This one is pretty straight forward and will make for a much shorter section than the previous ones because it really shouldn’t have to be said and yet. Ownvoices doesn’t work for umbrella terms most of the times. Let me give you two quick examples to illustrate this. There is no such thing as ownvoices Asian. Asia is a continent, you can’t tell me that someone who’s Indian is ownvoices for a Chinese led story, or someone who’s Filipino is ownvoices for Thai representation. The math just doesn’t add up. Same goes for ownvoices Indigenous. Indigenous people exist all over the planet so you can’t tell me, I, an Indigenous North African individual, am ownvoices for the Indigenous representation from the Americas.
Some identities are close enough to overlap in a lot of ways and for people from a neighboring identity to see themselves but if you mean Chinese say Chinese, if you mean Indigenous specify the region of the world, if you mean lesbian say lesbian, and so on a so forth. The ownvoices label is specific, and making it broader than it is meant to be makes us circle back to the issue of making people who share the same identity or adjacent identities a monolith. And that is not a good look.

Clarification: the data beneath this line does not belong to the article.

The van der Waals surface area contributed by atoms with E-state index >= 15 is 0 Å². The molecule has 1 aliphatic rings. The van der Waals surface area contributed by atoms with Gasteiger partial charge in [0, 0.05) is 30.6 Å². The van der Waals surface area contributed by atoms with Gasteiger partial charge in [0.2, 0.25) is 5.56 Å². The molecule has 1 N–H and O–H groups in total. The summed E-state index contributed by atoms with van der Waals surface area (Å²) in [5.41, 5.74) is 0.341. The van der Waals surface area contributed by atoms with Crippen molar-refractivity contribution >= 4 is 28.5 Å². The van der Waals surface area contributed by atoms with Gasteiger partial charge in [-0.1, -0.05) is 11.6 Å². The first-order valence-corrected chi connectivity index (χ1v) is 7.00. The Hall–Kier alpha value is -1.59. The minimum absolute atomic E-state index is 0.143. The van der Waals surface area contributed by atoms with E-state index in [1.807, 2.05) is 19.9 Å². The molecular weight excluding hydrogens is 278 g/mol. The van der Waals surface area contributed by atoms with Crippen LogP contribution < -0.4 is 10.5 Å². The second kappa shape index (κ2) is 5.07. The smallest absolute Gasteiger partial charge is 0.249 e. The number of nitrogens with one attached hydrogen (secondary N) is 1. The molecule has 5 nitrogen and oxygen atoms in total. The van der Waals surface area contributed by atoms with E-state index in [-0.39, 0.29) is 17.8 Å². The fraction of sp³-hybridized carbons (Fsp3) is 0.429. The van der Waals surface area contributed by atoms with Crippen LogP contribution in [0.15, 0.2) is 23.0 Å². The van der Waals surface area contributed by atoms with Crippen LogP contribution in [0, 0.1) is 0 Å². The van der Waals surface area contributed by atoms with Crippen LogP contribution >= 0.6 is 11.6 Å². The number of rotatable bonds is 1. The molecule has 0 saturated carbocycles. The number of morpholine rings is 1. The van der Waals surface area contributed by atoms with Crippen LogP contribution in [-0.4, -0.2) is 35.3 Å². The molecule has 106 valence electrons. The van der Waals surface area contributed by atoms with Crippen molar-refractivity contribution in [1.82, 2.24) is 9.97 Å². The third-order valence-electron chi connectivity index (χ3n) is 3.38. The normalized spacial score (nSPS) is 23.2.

Where do we go from here?
In the post I wrote two years ago, I said I didn’t have any solutions to this issue but I do this time. Somewhat. Because I genuinely think that #ownvoices is an important tool when it’s used in the ways it’s intended for. And long term I think there are some things we can implement to fix our relationship with it before we stray too far.
1. Prioritize ownvoices books. Being able to claim the label is a form of privilege, there’s no doubt in that. But it also comes with its own risks and challenges. People who claim it publicly stick their necks out and put themselves at the risk of harassment just for existing, so they deserve the support and they deserve to go first.
2. Don’t gatekeep. And when discussing books that are perceived as non-ownvoices, you can discuss and criticize the representation to your heart’s desire, but leave the author’s identity out of it *stares at recent events*, no one deserves to have their most vulnerable parts put under a microscope, scrutinized and dissected, so stick to talking about the work. So just, thread with kindness.
3. Don’t take the ownvoices label as the law. Just because someone is ownvoices for something doesn’t mean whatever they say about it goes. Like I said and will say over and over again, marginalized communities aren’t a monolith, so that one person’s opinion is their own, that one person’s experience is their own and what might resonate with someone might alienate someone else and both are valid.
4. Ownvoices is only supposed to mean that there is a shared identity and shared experiences there, not all of these other things it’s being used for. So let’s go back to the roots, please?
That’s it until next time!
Hope you enjoyed, write to you soon.